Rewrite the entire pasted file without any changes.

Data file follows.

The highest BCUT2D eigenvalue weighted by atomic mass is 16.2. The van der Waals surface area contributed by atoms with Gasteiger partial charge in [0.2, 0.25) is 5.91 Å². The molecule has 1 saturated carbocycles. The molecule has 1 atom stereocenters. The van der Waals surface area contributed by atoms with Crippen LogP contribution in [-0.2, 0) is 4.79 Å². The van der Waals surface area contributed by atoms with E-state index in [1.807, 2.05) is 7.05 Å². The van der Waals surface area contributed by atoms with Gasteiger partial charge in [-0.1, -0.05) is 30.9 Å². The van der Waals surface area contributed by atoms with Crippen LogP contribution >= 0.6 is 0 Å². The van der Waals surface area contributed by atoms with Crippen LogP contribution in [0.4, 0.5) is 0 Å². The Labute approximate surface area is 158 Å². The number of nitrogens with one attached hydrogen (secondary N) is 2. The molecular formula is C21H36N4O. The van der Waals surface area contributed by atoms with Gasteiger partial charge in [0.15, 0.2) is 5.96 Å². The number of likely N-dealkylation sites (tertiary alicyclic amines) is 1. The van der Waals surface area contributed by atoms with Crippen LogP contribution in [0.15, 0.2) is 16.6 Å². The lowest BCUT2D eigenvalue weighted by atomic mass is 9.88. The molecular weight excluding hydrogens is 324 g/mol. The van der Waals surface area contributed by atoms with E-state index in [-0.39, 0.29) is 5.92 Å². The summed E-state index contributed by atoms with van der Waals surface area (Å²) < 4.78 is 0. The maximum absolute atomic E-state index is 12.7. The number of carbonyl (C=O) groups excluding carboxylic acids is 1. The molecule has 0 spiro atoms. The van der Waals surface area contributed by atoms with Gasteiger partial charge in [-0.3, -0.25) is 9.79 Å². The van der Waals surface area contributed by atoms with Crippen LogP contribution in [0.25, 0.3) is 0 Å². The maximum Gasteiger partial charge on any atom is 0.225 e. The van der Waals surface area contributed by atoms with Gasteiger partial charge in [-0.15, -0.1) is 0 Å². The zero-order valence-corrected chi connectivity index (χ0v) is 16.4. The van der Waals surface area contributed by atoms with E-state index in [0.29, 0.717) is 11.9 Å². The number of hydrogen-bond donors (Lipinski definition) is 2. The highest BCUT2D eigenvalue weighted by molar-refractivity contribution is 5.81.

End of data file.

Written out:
The highest BCUT2D eigenvalue weighted by atomic mass is 16.2. The van der Waals surface area contributed by atoms with Gasteiger partial charge in [0.2, 0.25) is 5.91 Å². The molecule has 1 saturated carbocycles. The molecule has 1 atom stereocenters. The van der Waals surface area contributed by atoms with Crippen LogP contribution in [-0.2, 0) is 4.79 Å². The van der Waals surface area contributed by atoms with E-state index in [1.807, 2.05) is 7.05 Å². The van der Waals surface area contributed by atoms with Gasteiger partial charge in [-0.1, -0.05) is 30.9 Å². The van der Waals surface area contributed by atoms with Crippen LogP contribution >= 0.6 is 0 Å². The van der Waals surface area contributed by atoms with Crippen LogP contribution in [0.4, 0.5) is 0 Å². The Labute approximate surface area is 158 Å². The number of nitrogens with one attached hydrogen (secondary N) is 2. The molecular formula is C21H36N4O. The van der Waals surface area contributed by atoms with Gasteiger partial charge in [0.15, 0.2) is 5.96 Å². The number of likely N-dealkylation sites (tertiary alicyclic amines) is 1. The van der Waals surface area contributed by atoms with Crippen LogP contribution in [0.15, 0.2) is 16.6 Å². The lowest BCUT2D eigenvalue weighted by atomic mass is 9.88. The molecular weight excluding hydrogens is 324 g/mol. The van der Waals surface area contributed by atoms with E-state index in [-0.39, 0.29) is 5.92 Å². The summed E-state index contributed by atoms with van der Waals surface area (Å²) < 4.78 is 0. The maximum absolute atomic E-state index is 12.7. The number of carbonyl (C=O) groups excluding carboxylic acids is 1. The molecule has 0 spiro atoms. The van der Waals surface area contributed by atoms with Gasteiger partial charge in [-0.3, -0.25) is 9.79 Å². The van der Waals surface area contributed by atoms with Crippen LogP contribution in [0.25, 0.3) is 0 Å². The maximum Gasteiger partial charge on any atom is 0.225 e. The van der Waals surface area contributed by atoms with Gasteiger partial charge in [-0.15, -0.1) is 0 Å². The zero-order valence-corrected chi connectivity index (χ0v) is 16.4. The van der Waals surface area contributed by atoms with E-state index in [0.29, 0.717) is 11.9 Å². The number of hydrogen-bond donors (Lipinski definition) is 2. The highest BCUT2D eigenvalue weighted by molar-refractivity contribution is 5.81.